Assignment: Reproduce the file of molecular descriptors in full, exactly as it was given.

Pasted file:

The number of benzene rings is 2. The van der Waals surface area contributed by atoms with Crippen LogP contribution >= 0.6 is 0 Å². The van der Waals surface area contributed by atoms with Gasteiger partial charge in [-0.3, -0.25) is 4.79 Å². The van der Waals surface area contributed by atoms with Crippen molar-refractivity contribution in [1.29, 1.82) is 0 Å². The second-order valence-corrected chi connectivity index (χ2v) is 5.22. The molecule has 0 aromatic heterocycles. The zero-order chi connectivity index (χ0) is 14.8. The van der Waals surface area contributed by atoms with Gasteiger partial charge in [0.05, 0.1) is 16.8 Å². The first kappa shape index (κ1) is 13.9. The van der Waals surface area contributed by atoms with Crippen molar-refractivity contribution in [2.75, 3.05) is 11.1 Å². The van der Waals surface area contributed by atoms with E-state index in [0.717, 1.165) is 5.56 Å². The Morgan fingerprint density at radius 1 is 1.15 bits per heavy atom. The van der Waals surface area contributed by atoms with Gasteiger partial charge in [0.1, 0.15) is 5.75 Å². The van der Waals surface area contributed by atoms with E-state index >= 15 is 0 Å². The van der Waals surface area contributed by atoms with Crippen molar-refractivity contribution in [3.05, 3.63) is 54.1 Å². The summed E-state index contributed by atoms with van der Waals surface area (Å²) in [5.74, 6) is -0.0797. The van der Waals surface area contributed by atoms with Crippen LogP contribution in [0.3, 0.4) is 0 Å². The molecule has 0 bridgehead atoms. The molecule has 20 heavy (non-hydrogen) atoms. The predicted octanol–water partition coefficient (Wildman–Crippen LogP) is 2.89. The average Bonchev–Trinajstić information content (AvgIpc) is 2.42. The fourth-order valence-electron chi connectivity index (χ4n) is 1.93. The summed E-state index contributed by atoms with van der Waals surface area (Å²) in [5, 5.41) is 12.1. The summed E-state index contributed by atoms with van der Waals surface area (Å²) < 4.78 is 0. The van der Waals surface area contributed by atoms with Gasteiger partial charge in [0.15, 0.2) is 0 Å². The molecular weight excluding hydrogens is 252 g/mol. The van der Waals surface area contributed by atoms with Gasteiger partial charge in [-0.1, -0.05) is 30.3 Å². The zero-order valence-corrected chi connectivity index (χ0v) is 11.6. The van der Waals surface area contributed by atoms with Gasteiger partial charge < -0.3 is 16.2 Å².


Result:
The number of benzene rings is 2. The van der Waals surface area contributed by atoms with Crippen LogP contribution >= 0.6 is 0 Å². The van der Waals surface area contributed by atoms with Gasteiger partial charge in [-0.3, -0.25) is 4.79 Å². The van der Waals surface area contributed by atoms with Crippen molar-refractivity contribution in [1.29, 1.82) is 0 Å². The second-order valence-corrected chi connectivity index (χ2v) is 5.22. The molecule has 0 aromatic heterocycles. The zero-order chi connectivity index (χ0) is 14.8. The van der Waals surface area contributed by atoms with Gasteiger partial charge in [0.05, 0.1) is 16.8 Å². The first kappa shape index (κ1) is 13.9. The van der Waals surface area contributed by atoms with Crippen molar-refractivity contribution in [2.75, 3.05) is 11.1 Å². The van der Waals surface area contributed by atoms with E-state index in [0.717, 1.165) is 5.56 Å². The Morgan fingerprint density at radius 1 is 1.15 bits per heavy atom. The van der Waals surface area contributed by atoms with Gasteiger partial charge in [0.1, 0.15) is 5.75 Å². The van der Waals surface area contributed by atoms with E-state index >= 15 is 0 Å². The van der Waals surface area contributed by atoms with Crippen molar-refractivity contribution in [3.05, 3.63) is 54.1 Å². The summed E-state index contributed by atoms with van der Waals surface area (Å²) in [5.74, 6) is -0.0797. The van der Waals surface area contributed by atoms with Crippen LogP contribution in [0.3, 0.4) is 0 Å². The molecule has 0 bridgehead atoms. The molecule has 20 heavy (non-hydrogen) atoms. The predicted octanol–water partition coefficient (Wildman–Crippen LogP) is 2.89. The average Bonchev–Trinajstić information content (AvgIpc) is 2.42. The fourth-order valence-electron chi connectivity index (χ4n) is 1.93. The summed E-state index contributed by atoms with van der Waals surface area (Å²) in [5, 5.41) is 12.1. The summed E-state index contributed by atoms with van der Waals surface area (Å²) < 4.78 is 0. The van der Waals surface area contributed by atoms with Gasteiger partial charge in [0.15, 0.2) is 0 Å². The molecular weight excluding hydrogens is 252 g/mol. The van der Waals surface area contributed by atoms with Gasteiger partial charge in [-0.1, -0.05) is 30.3 Å². The zero-order valence-corrected chi connectivity index (χ0v) is 11.6. The van der Waals surface area contributed by atoms with Gasteiger partial charge < -0.3 is 16.2 Å².